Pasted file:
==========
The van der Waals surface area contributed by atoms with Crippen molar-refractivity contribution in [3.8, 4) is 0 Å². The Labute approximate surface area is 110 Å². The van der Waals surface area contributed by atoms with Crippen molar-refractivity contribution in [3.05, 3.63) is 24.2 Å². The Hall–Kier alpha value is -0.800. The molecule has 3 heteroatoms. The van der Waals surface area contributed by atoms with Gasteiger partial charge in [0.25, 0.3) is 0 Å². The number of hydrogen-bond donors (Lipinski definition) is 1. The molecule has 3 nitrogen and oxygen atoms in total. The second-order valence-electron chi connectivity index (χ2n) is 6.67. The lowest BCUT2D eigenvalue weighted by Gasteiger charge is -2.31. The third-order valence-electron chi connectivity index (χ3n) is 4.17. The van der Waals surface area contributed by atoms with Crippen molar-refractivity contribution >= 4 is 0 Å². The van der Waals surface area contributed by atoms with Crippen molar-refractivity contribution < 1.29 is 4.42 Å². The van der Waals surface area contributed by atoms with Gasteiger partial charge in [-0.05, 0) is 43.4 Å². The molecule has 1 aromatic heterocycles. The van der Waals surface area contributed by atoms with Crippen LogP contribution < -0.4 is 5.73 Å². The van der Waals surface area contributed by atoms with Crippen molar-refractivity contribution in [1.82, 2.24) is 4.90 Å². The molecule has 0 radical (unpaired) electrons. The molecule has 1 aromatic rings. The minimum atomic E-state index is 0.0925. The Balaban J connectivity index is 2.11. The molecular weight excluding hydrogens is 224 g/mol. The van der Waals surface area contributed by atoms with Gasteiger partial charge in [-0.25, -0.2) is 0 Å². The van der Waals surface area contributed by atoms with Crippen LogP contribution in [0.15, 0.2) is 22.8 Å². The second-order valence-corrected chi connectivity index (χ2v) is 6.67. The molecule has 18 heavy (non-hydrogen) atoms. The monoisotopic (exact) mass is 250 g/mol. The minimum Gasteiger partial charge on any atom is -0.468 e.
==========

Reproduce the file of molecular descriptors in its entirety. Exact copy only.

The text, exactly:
The van der Waals surface area contributed by atoms with Crippen molar-refractivity contribution in [3.8, 4) is 0 Å². The Labute approximate surface area is 110 Å². The van der Waals surface area contributed by atoms with Crippen molar-refractivity contribution in [3.05, 3.63) is 24.2 Å². The Hall–Kier alpha value is -0.800. The molecule has 3 heteroatoms. The van der Waals surface area contributed by atoms with Gasteiger partial charge in [0.25, 0.3) is 0 Å². The number of hydrogen-bond donors (Lipinski definition) is 1. The molecule has 3 nitrogen and oxygen atoms in total. The second-order valence-electron chi connectivity index (χ2n) is 6.67. The lowest BCUT2D eigenvalue weighted by Gasteiger charge is -2.31. The third-order valence-electron chi connectivity index (χ3n) is 4.17. The van der Waals surface area contributed by atoms with Crippen molar-refractivity contribution >= 4 is 0 Å². The van der Waals surface area contributed by atoms with Crippen molar-refractivity contribution < 1.29 is 4.42 Å². The van der Waals surface area contributed by atoms with Gasteiger partial charge in [-0.05, 0) is 43.4 Å². The molecule has 1 aromatic heterocycles. The van der Waals surface area contributed by atoms with Crippen LogP contribution < -0.4 is 5.73 Å². The van der Waals surface area contributed by atoms with Crippen molar-refractivity contribution in [1.82, 2.24) is 4.90 Å². The molecule has 0 radical (unpaired) electrons. The molecule has 1 aromatic rings. The minimum atomic E-state index is 0.0925. The Balaban J connectivity index is 2.11. The molecular weight excluding hydrogens is 224 g/mol. The van der Waals surface area contributed by atoms with Gasteiger partial charge in [-0.25, -0.2) is 0 Å². The van der Waals surface area contributed by atoms with Crippen LogP contribution in [0.15, 0.2) is 22.8 Å². The second-order valence-corrected chi connectivity index (χ2v) is 6.67. The molecule has 18 heavy (non-hydrogen) atoms. The monoisotopic (exact) mass is 250 g/mol. The minimum Gasteiger partial charge on any atom is -0.468 e.